California is a regional network of 58 counties, all with varying needs and levels of tax dollars at their disposal. Smaller counties typically have less money, which isn’t necessarily rocket science, but what they deal with as a result and the way in which they cope differ depending on what else is available to them through their community.
For example, San Francisco as a city or county has not only a vast amount of resources at its disposal, but a brain trust in the public sector and money to lure those people into the public sphere. Not many cities or counties can boast having a Chief Technology Officer.
So when it comes to the intersection between elections (which historically have dismal participation levels in non-national, off-year cycles), and technology, the smaller counties have a wide range of issues and ways in which they cope with them. As the state bolsters online voting registration and continues to emphasize integrating technology into the electoral process as a means of boosting participation and instilling more public trust in the process, these issues can either be a blessing or a curse.
“It is much more difficult when you don’t have an IT director in a county such as, which usually occurs in small rural counties,” said Cathy Allen, President of the California Association of Clerks and Elections Officials and the registrar for Shasta County.
“There can’t just be a one-time funding for a software package. It’s harder than it looks,” Allen said, implying that simply installing new software is no good if there is no one to run and maintain it. Sometimes no money is the only barrier to better online data disclosure for voters. Allen’s county has one, but others are certainly not so lucky.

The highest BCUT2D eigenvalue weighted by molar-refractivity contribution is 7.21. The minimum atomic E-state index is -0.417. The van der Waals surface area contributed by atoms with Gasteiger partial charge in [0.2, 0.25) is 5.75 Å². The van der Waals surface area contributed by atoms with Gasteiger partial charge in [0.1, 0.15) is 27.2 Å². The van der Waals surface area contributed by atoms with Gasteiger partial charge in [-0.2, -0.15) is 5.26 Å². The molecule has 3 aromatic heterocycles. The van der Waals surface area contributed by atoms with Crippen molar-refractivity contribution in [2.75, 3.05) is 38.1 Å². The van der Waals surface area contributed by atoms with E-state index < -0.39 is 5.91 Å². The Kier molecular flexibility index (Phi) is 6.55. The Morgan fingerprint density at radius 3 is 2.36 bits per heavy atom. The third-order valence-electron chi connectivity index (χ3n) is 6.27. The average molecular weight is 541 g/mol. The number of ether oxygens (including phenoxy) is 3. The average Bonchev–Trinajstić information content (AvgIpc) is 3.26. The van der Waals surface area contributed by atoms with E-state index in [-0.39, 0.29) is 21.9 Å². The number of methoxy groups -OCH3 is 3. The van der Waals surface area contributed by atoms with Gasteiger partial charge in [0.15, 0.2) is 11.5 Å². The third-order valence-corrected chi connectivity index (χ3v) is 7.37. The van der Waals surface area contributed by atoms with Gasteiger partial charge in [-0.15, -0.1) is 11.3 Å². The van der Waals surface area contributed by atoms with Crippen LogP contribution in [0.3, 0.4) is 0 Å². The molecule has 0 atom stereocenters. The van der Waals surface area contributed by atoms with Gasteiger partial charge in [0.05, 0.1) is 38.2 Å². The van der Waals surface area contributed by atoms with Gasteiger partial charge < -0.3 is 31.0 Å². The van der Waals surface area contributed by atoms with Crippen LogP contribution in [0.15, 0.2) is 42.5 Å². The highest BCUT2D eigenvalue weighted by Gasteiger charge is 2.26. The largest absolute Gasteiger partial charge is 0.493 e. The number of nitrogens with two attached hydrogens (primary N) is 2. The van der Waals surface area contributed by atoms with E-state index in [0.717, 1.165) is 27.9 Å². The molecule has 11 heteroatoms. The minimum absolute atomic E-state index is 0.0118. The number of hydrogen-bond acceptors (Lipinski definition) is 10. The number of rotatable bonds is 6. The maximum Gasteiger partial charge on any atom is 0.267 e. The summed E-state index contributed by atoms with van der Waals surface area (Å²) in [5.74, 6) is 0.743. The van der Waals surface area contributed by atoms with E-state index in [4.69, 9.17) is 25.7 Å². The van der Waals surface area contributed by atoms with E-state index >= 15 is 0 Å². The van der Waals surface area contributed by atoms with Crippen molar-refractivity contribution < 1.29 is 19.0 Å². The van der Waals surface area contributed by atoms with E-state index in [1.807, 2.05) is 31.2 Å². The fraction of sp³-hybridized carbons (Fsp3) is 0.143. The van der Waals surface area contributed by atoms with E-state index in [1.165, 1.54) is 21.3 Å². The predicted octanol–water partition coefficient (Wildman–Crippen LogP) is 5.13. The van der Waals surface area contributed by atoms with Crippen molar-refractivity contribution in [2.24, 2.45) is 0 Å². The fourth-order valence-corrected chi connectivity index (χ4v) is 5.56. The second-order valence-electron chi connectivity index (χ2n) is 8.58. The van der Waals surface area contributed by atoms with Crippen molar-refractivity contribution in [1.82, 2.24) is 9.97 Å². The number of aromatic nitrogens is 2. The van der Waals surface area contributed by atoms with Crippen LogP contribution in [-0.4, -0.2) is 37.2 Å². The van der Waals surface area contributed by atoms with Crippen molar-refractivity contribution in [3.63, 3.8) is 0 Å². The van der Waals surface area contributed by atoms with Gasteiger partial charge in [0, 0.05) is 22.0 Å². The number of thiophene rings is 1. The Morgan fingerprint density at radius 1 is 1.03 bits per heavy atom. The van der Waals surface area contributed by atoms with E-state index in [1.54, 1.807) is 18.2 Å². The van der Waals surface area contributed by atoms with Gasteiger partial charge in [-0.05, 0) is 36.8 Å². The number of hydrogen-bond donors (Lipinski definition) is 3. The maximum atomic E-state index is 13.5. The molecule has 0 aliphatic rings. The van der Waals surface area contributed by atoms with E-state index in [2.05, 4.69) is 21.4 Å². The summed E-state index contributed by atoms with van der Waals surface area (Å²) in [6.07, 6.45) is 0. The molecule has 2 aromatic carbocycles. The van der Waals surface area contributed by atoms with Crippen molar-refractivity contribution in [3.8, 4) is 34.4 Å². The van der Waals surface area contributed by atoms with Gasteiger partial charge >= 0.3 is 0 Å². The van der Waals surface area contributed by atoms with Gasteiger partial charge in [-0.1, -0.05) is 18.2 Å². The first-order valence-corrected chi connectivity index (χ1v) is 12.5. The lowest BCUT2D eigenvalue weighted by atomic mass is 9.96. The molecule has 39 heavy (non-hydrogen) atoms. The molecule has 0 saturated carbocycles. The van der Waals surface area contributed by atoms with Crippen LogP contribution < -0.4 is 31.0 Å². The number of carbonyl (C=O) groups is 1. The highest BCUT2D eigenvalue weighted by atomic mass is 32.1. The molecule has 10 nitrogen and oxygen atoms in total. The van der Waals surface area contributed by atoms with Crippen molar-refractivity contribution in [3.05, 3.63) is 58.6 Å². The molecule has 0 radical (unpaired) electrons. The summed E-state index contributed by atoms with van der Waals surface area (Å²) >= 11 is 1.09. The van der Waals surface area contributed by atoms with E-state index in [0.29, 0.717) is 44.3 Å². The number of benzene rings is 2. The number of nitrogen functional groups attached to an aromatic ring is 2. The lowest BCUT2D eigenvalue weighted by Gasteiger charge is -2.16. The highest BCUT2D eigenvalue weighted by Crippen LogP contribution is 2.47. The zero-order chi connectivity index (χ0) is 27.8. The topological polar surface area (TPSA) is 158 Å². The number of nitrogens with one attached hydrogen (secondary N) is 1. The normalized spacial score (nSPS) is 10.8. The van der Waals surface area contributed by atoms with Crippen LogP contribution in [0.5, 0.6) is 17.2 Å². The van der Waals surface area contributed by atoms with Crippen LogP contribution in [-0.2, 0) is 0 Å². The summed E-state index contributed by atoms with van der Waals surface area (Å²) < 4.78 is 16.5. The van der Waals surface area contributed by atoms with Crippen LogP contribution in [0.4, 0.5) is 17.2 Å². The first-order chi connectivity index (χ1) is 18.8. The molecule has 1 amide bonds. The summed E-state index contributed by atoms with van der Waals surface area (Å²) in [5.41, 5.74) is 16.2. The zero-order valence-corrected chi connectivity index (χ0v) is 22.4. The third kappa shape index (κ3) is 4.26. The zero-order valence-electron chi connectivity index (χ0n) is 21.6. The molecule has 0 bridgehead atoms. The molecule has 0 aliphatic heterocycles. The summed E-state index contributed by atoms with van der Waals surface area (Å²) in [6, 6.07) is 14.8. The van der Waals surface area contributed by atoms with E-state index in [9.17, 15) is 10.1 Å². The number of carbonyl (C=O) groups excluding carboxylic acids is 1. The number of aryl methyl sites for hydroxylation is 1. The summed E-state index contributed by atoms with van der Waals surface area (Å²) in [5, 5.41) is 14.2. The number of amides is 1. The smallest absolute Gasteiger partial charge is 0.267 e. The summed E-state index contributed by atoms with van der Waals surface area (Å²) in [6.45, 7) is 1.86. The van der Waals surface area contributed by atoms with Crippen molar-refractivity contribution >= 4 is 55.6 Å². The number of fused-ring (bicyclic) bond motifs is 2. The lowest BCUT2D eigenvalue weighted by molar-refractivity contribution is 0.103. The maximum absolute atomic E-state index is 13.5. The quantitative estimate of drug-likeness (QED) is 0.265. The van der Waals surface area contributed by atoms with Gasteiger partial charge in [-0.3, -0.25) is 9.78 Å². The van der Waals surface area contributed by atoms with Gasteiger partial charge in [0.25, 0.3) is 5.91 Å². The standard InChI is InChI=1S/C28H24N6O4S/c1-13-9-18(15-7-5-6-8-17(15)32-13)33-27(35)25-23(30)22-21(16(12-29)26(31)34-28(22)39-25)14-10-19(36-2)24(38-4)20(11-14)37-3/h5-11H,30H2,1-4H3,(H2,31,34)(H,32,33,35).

San Benito is another rural county with limited funds and resources. Joe Paul Gonzalez, the County Clerk-Auditor-Recorder, saw his staff shrink from ten to three due to budget constraints. But the shortfall became a blessing as he overhauled his office to be more efficient through technology and successfully recruited volunteers from the local community college for cost-saving voter outreach. Even his wife joined the ranks to assist the website development. It did cost the county, but the transition has resulted in improved elections maintenance and more budget flexibility in the long run.
The San Benito County Registrar of Voters’ site now features easy-to-find forms, an open access portal and explicit information on campaign finance. This is an example of a county making lemonade of out lemons and making all disclosure statements readily available and generally improving their website in the face of budget constraints.
As for the future, Gonzalez would like to see the state and other counties share their wisdom across political borders. There are clear online benefits: filing is now online and streamlined and in turn public data is available with just a few mouse clicks.
“Information is only [available] for those who know what to look for,” Gonzalez cautioned. He hopes to see a long term road to reform for utilizing design and technology to showcase easily digestible data for the public.
With San Benito County Registrar’s success story in mind, it is important to recognize the complexities behind a comprehensive approach to protecting our right to vote in this state. We need leaders to take on California’s voting and elections challenges by adopting effective strategies that incorporate both urban and rural challenges in mind. Some of these resources and outside the box methods, such as tapping into the community, are obviously not available to every county, but it is an inspiring story nonetheless.
California Forward has been working with like minded groups on the Future of California Elections (FOCE) to examine and address the unique challenges facing the State of California’s election system. We applaud the San Benito County Registrar and his staff working to combat distrust in government and get more Californians engaged and participating in our democracy.